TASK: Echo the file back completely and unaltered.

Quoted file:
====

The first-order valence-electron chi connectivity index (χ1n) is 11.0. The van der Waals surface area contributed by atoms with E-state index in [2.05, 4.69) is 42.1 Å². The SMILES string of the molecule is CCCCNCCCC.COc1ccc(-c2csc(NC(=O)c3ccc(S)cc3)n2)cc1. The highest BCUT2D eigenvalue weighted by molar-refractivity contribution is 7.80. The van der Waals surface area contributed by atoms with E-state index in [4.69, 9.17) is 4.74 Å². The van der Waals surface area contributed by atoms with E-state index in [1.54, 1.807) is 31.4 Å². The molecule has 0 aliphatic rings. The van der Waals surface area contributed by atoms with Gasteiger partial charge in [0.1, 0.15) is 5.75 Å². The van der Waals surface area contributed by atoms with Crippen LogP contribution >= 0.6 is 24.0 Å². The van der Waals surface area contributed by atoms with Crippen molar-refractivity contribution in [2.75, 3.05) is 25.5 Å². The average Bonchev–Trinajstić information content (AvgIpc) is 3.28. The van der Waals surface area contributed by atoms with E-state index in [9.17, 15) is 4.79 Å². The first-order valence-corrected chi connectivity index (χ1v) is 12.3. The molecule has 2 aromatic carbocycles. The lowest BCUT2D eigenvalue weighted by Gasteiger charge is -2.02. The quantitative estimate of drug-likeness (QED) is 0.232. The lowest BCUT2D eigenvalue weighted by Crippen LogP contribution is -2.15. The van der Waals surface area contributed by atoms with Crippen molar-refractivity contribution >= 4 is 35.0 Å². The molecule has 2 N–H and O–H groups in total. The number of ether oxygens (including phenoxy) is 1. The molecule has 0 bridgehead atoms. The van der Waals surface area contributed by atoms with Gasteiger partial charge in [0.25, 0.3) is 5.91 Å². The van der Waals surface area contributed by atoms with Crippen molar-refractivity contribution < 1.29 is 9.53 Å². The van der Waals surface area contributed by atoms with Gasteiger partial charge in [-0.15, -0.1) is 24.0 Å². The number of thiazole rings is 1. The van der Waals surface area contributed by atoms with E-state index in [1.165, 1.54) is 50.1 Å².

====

The first-order valence-electron chi connectivity index (χ1n) is 11.0. The van der Waals surface area contributed by atoms with E-state index in [2.05, 4.69) is 42.1 Å². The SMILES string of the molecule is CCCCNCCCC.COc1ccc(-c2csc(NC(=O)c3ccc(S)cc3)n2)cc1. The highest BCUT2D eigenvalue weighted by molar-refractivity contribution is 7.80. The van der Waals surface area contributed by atoms with E-state index in [4.69, 9.17) is 4.74 Å². The van der Waals surface area contributed by atoms with E-state index in [1.54, 1.807) is 31.4 Å². The molecule has 0 aliphatic rings. The van der Waals surface area contributed by atoms with Gasteiger partial charge in [0.1, 0.15) is 5.75 Å². The van der Waals surface area contributed by atoms with Crippen LogP contribution >= 0.6 is 24.0 Å². The van der Waals surface area contributed by atoms with Crippen molar-refractivity contribution in [2.75, 3.05) is 25.5 Å². The average Bonchev–Trinajstić information content (AvgIpc) is 3.28. The van der Waals surface area contributed by atoms with E-state index in [9.17, 15) is 4.79 Å². The first-order valence-corrected chi connectivity index (χ1v) is 12.3. The molecule has 2 aromatic carbocycles. The lowest BCUT2D eigenvalue weighted by Gasteiger charge is -2.02. The quantitative estimate of drug-likeness (QED) is 0.232. The lowest BCUT2D eigenvalue weighted by Crippen LogP contribution is -2.15. The van der Waals surface area contributed by atoms with Crippen molar-refractivity contribution >= 4 is 35.0 Å². The molecule has 2 N–H and O–H groups in total. The number of ether oxygens (including phenoxy) is 1. The molecule has 0 bridgehead atoms. The van der Waals surface area contributed by atoms with Gasteiger partial charge in [0.25, 0.3) is 5.91 Å². The van der Waals surface area contributed by atoms with Crippen molar-refractivity contribution < 1.29 is 9.53 Å². The van der Waals surface area contributed by atoms with Gasteiger partial charge in [-0.15, -0.1) is 24.0 Å². The number of thiazole rings is 1. The van der Waals surface area contributed by atoms with E-state index in [1.165, 1.54) is 50.1 Å².